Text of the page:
Chancellor Jim Leibman Announces New Pay-for-Performance Teacher Remuneration Plan
Newly appointed Chancellor Leibman, former DOE Accountability head, has announced that 100 top performing teachers whose students showed the greatest “average pupil growth” over a three year period will be rewarded with $25,000 bonuses.
In the upcoming teacher contract negotiations Leibman and the Mayor will only support raises that are tied to pupil achievement as measured by the Achievement Reporting and Innovation System (ARIS).
Is the purpose of the $80 million Achievement and Reporting System (ARIS) to create a tool to drive instruction and inform parents, or create a tool to create a pay for performance plan?
There is no question that Klein is a strong supporter of merit pay and the DOE and Union would be in the throes of a bitter conflict if t wasn’t for the intervention of the Mayor. In the fall the Mayor and the Union, without the participation of the Chancellor, agreed on a new contract, with substantial raises and no discussion of merit pay.
As the level of conflict between the Chancellor and the Union was bubbling, over Weighted Student Funding and tenure the Mayor, once again, interceded, and, reached a detente, a clear victory for the Union and a defeat for the Chancellor.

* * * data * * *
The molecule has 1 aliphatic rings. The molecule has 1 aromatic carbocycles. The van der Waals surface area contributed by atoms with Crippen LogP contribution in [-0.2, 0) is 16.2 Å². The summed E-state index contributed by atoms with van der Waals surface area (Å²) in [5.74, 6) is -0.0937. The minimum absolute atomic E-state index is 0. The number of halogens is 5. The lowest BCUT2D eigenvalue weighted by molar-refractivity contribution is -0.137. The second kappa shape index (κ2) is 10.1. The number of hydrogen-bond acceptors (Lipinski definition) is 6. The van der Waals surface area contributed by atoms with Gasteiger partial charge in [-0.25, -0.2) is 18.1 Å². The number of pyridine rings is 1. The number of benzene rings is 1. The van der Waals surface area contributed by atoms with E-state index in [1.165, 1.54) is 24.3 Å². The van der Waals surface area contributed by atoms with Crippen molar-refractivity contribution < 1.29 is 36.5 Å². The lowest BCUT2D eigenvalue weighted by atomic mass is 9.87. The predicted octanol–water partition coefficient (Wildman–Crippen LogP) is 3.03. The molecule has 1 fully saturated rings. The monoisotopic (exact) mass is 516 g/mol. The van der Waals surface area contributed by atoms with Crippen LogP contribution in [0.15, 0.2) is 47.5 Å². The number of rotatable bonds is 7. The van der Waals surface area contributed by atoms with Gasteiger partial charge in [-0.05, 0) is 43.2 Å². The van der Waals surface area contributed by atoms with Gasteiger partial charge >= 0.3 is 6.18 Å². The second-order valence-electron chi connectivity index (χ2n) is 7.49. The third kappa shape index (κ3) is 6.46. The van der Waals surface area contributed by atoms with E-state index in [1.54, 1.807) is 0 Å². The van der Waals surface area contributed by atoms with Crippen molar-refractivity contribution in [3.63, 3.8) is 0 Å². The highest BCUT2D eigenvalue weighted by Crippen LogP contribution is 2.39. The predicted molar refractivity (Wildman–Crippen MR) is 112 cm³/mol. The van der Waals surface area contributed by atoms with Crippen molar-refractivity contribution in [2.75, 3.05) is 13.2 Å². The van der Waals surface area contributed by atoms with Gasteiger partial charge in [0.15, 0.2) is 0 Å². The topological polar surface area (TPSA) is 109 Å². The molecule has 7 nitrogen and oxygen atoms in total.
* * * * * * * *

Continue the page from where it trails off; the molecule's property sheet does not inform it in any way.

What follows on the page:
While merit pay and Weight Student Funding (called Fair Student Funding by the DOE) are “off the table” they are not forgotten.
School districts around the country have dabbled in merit pay schemes. In Denver a plan called Procomp was negotiated with the teacher union – it is actually a plan that is voluntary and pays teachers for achieving career goals. The Houston merit plan has fumbled badly and is stumbling. The Economist takes a look at merit pay plans and warns that there is little research supporting the underlying concept.
Both Klein and the ideologues of the right see public schools as a heavily unionized monopoly and their solution: the marketplace … charter schools, merit pay, abolition of teacher tenure and the destruction of teacher unions.
Of course the most successful school systems in the world are public school systems with strong teacher unions: France, the Netherlands, Korea and Japan, but, who cares? Ideology always trumps the truth!